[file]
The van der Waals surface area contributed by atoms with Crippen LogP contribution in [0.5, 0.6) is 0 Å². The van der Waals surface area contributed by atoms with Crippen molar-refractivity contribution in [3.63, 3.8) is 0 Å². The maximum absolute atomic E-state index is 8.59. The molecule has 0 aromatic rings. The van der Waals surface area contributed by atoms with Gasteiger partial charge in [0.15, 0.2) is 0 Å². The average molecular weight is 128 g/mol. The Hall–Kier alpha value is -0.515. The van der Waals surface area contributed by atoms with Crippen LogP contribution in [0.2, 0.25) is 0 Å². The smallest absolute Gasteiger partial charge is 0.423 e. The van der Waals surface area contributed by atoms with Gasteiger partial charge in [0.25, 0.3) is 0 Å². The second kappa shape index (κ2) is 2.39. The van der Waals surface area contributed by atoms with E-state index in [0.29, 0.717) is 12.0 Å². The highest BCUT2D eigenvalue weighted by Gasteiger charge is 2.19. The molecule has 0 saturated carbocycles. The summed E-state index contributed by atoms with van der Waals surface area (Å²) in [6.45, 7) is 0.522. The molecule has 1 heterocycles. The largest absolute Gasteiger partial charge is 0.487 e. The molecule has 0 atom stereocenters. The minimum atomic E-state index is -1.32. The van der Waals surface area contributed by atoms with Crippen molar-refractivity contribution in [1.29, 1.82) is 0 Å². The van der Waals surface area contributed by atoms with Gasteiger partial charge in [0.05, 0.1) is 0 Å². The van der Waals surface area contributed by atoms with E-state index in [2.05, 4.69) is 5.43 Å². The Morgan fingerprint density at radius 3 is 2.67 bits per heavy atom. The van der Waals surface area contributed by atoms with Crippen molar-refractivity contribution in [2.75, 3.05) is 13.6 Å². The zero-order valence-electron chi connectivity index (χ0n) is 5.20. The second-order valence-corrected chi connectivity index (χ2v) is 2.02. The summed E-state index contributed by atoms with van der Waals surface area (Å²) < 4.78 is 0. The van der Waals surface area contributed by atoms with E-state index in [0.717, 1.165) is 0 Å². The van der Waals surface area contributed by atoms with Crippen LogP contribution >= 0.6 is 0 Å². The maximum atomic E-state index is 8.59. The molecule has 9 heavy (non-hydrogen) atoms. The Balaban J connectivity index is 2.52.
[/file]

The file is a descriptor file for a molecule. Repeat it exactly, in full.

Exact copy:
The van der Waals surface area contributed by atoms with Crippen LogP contribution in [0.5, 0.6) is 0 Å². The van der Waals surface area contributed by atoms with Crippen molar-refractivity contribution in [3.63, 3.8) is 0 Å². The maximum absolute atomic E-state index is 8.59. The molecule has 0 aromatic rings. The van der Waals surface area contributed by atoms with Gasteiger partial charge in [0.15, 0.2) is 0 Å². The average molecular weight is 128 g/mol. The Hall–Kier alpha value is -0.515. The van der Waals surface area contributed by atoms with Crippen LogP contribution in [0.2, 0.25) is 0 Å². The smallest absolute Gasteiger partial charge is 0.423 e. The van der Waals surface area contributed by atoms with Gasteiger partial charge in [0.25, 0.3) is 0 Å². The second kappa shape index (κ2) is 2.39. The van der Waals surface area contributed by atoms with E-state index in [0.29, 0.717) is 12.0 Å². The highest BCUT2D eigenvalue weighted by Gasteiger charge is 2.19. The molecule has 0 saturated carbocycles. The summed E-state index contributed by atoms with van der Waals surface area (Å²) in [6.45, 7) is 0.522. The molecule has 1 heterocycles. The largest absolute Gasteiger partial charge is 0.487 e. The molecule has 0 atom stereocenters. The minimum atomic E-state index is -1.32. The van der Waals surface area contributed by atoms with Crippen molar-refractivity contribution in [1.29, 1.82) is 0 Å². The van der Waals surface area contributed by atoms with Gasteiger partial charge in [0.05, 0.1) is 0 Å². The van der Waals surface area contributed by atoms with E-state index in [2.05, 4.69) is 5.43 Å². The Morgan fingerprint density at radius 3 is 2.67 bits per heavy atom. The van der Waals surface area contributed by atoms with Crippen molar-refractivity contribution in [2.75, 3.05) is 13.6 Å². The zero-order valence-electron chi connectivity index (χ0n) is 5.20. The second-order valence-corrected chi connectivity index (χ2v) is 2.02. The summed E-state index contributed by atoms with van der Waals surface area (Å²) < 4.78 is 0. The van der Waals surface area contributed by atoms with E-state index in [0.717, 1.165) is 0 Å². The van der Waals surface area contributed by atoms with Crippen LogP contribution >= 0.6 is 0 Å². The maximum atomic E-state index is 8.59. The molecule has 9 heavy (non-hydrogen) atoms. The Balaban J connectivity index is 2.52.